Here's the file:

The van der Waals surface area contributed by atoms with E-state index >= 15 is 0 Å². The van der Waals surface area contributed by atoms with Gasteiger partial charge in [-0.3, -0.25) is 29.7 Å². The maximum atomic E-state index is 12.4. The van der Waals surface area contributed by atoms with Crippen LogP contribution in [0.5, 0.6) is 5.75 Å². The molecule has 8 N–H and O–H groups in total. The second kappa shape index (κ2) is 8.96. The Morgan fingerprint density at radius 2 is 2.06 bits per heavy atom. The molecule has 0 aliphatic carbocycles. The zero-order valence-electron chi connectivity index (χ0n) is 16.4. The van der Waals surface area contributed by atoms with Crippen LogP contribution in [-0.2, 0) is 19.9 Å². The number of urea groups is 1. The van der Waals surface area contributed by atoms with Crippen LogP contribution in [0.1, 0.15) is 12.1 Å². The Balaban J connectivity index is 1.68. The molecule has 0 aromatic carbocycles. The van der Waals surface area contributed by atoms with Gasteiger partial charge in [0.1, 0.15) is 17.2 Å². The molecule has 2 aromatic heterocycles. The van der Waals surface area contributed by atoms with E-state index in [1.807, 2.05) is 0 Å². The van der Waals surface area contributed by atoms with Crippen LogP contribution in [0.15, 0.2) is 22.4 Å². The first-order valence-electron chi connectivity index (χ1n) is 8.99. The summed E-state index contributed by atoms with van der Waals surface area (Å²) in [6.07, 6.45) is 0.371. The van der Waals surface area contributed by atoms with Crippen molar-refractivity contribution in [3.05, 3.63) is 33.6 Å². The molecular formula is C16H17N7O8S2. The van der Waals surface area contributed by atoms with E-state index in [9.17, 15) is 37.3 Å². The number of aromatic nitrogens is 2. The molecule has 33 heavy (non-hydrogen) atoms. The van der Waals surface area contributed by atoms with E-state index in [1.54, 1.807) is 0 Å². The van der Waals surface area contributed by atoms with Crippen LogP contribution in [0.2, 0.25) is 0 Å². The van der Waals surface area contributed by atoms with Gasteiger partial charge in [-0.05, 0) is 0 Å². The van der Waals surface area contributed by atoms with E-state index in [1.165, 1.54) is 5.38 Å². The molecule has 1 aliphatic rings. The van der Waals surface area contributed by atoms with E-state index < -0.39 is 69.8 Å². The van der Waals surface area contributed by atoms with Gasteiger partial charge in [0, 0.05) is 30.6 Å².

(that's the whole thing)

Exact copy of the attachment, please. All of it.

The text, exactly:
The van der Waals surface area contributed by atoms with E-state index >= 15 is 0 Å². The van der Waals surface area contributed by atoms with Gasteiger partial charge in [-0.3, -0.25) is 29.7 Å². The maximum atomic E-state index is 12.4. The van der Waals surface area contributed by atoms with Crippen LogP contribution in [0.5, 0.6) is 5.75 Å². The molecule has 8 N–H and O–H groups in total. The second kappa shape index (κ2) is 8.96. The Morgan fingerprint density at radius 2 is 2.06 bits per heavy atom. The molecule has 0 aliphatic carbocycles. The zero-order valence-electron chi connectivity index (χ0n) is 16.4. The van der Waals surface area contributed by atoms with Crippen LogP contribution in [-0.2, 0) is 19.9 Å². The number of urea groups is 1. The van der Waals surface area contributed by atoms with Crippen LogP contribution in [0.1, 0.15) is 12.1 Å². The Balaban J connectivity index is 1.68. The molecule has 0 aromatic carbocycles. The van der Waals surface area contributed by atoms with Gasteiger partial charge in [0.1, 0.15) is 17.2 Å². The molecule has 2 aromatic heterocycles. The van der Waals surface area contributed by atoms with E-state index in [1.807, 2.05) is 0 Å². The van der Waals surface area contributed by atoms with Crippen LogP contribution in [0.15, 0.2) is 22.4 Å². The first-order valence-electron chi connectivity index (χ1n) is 8.99. The summed E-state index contributed by atoms with van der Waals surface area (Å²) in [6.07, 6.45) is 0.371. The van der Waals surface area contributed by atoms with Crippen molar-refractivity contribution in [3.05, 3.63) is 33.6 Å². The molecular formula is C16H17N7O8S2. The van der Waals surface area contributed by atoms with E-state index in [9.17, 15) is 37.3 Å². The number of aromatic nitrogens is 2. The molecule has 33 heavy (non-hydrogen) atoms. The van der Waals surface area contributed by atoms with E-state index in [1.54, 1.807) is 0 Å². The van der Waals surface area contributed by atoms with Crippen LogP contribution in [0.2, 0.25) is 0 Å². The van der Waals surface area contributed by atoms with Gasteiger partial charge in [-0.05, 0) is 0 Å². The van der Waals surface area contributed by atoms with E-state index in [1.165, 1.54) is 5.38 Å². The molecule has 1 aliphatic rings. The van der Waals surface area contributed by atoms with E-state index < -0.39 is 69.8 Å². The van der Waals surface area contributed by atoms with Gasteiger partial charge in [0, 0.05) is 30.6 Å².